I grew up in Florida with Bahá’ís parents and siblings. I had a close group of friends and was well liked in middle and high school. I found dating very difficult as a teenager.
My family moved to a new area, Colorado, when I was a teenager. I was quite different from most of my classmates and had trouble fitting in.
I grew up in Florida with Bahá’ís parents and siblings. My twin and I wore thick glasses and were shy into our early teens. We stood out from others and were obvious targets for bullies in school.
The Bahá’í principles of unity made it clear to me from a young age that I did not want to be a part of bullying or gossip. Avoiding gossip and backbiting was a constant effort starting in middle school when that was what all the kids did.
I grew up in New York, was very active in sports, and had friends who took sports and school seriously. I found it difficult to resist joining the backbiting and gossip. It was so common.
I grew up in Maryland. No one in my Bahá’i family drank alcohol or used drugs, including my brother. I experienced a lot of peer pressure to drink alcohol and use drugs.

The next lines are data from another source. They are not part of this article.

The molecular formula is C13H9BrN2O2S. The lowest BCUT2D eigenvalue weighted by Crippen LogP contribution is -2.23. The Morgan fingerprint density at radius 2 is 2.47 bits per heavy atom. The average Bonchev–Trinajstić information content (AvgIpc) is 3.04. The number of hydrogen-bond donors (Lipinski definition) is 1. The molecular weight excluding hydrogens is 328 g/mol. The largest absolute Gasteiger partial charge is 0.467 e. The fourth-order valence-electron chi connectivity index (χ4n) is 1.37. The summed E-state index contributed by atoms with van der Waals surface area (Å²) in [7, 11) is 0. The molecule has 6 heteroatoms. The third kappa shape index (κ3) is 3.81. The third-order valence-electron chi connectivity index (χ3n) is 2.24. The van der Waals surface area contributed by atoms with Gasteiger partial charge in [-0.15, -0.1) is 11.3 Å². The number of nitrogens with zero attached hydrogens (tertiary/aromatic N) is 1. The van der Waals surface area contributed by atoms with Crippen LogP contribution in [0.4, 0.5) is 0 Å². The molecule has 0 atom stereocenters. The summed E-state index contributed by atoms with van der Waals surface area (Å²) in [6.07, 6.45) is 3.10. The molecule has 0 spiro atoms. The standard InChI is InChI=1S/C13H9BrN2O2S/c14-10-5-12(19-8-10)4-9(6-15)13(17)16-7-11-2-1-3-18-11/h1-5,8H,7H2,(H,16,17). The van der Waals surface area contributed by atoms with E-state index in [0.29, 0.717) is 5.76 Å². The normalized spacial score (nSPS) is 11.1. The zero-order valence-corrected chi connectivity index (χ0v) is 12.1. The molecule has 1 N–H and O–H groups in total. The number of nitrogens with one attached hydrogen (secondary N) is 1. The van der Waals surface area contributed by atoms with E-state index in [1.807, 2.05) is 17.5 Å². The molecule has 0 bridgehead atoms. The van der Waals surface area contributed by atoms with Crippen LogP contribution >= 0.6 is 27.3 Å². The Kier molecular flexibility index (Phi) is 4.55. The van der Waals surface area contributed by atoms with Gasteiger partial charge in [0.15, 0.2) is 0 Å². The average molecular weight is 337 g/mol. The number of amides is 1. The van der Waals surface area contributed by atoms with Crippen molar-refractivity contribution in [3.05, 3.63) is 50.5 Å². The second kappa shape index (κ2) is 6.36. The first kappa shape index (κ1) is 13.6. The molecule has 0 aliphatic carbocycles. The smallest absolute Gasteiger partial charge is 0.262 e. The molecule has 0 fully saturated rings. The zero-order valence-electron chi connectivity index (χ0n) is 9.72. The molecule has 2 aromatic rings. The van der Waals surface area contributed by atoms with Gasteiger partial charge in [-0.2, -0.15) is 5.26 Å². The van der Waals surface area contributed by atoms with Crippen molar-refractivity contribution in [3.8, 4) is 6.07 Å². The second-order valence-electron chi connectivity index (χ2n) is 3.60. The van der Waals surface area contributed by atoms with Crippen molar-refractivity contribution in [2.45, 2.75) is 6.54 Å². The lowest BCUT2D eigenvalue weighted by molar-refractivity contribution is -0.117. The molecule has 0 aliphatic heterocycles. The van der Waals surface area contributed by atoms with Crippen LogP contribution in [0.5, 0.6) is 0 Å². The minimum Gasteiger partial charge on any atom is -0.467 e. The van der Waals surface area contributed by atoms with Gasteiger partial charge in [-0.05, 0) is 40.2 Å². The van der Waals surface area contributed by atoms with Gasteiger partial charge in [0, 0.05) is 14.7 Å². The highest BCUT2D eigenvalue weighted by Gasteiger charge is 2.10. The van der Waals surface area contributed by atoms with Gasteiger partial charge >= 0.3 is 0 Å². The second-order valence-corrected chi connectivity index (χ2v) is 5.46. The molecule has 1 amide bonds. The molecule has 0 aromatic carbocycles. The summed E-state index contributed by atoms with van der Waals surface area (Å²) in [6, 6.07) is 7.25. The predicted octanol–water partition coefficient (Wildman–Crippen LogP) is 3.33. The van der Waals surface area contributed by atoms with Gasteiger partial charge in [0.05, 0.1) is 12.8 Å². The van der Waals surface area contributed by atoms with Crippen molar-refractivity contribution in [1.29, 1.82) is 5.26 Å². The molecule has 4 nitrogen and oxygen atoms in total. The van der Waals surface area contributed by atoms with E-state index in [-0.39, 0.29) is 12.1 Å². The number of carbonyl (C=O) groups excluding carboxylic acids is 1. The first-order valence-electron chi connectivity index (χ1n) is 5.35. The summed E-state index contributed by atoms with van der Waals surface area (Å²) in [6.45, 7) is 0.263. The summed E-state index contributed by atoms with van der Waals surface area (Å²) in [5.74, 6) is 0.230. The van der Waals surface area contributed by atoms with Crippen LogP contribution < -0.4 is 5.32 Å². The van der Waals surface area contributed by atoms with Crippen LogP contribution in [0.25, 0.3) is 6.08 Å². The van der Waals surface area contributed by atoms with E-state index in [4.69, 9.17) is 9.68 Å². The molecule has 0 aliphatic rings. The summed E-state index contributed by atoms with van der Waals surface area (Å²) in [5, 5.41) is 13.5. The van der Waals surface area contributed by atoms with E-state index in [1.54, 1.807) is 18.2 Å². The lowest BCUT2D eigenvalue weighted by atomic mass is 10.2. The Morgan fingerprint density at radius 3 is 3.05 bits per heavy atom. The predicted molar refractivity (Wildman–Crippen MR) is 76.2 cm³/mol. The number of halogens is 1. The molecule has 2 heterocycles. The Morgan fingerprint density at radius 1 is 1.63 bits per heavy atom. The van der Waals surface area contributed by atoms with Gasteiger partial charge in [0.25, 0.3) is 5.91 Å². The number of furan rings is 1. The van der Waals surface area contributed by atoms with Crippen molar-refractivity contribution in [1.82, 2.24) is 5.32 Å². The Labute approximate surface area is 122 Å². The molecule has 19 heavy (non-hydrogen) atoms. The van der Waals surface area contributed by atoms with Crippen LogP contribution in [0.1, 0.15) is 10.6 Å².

I grew up in North Carolina and left home to go to a Bahá’í high school in Shawnigan Lake, BC, Canada. While there, I was surrounded by Bahá’í youth and appreciated the inclusiveness and the sense of higher purpose among my friends and classmates.
I grew up in North Carolina, was active in the Bahá’í community, and had good Bahá’í friends as a youth. My roommate in college had never heard of the Bahá’í Faith and asked her church pastor about it.
I grew up in a Bahá’i family with one brother. I started playing soccer in 2nd grade and loved it. I was captain of my team. During middle school, I was drafted to the highly competitive travel team.
I grew up in Maryland with Bahá’i parents and sibling. My parents made the Fast appear fun by approaching it happily and making great food. I thought it was cool, and I approached it willingly.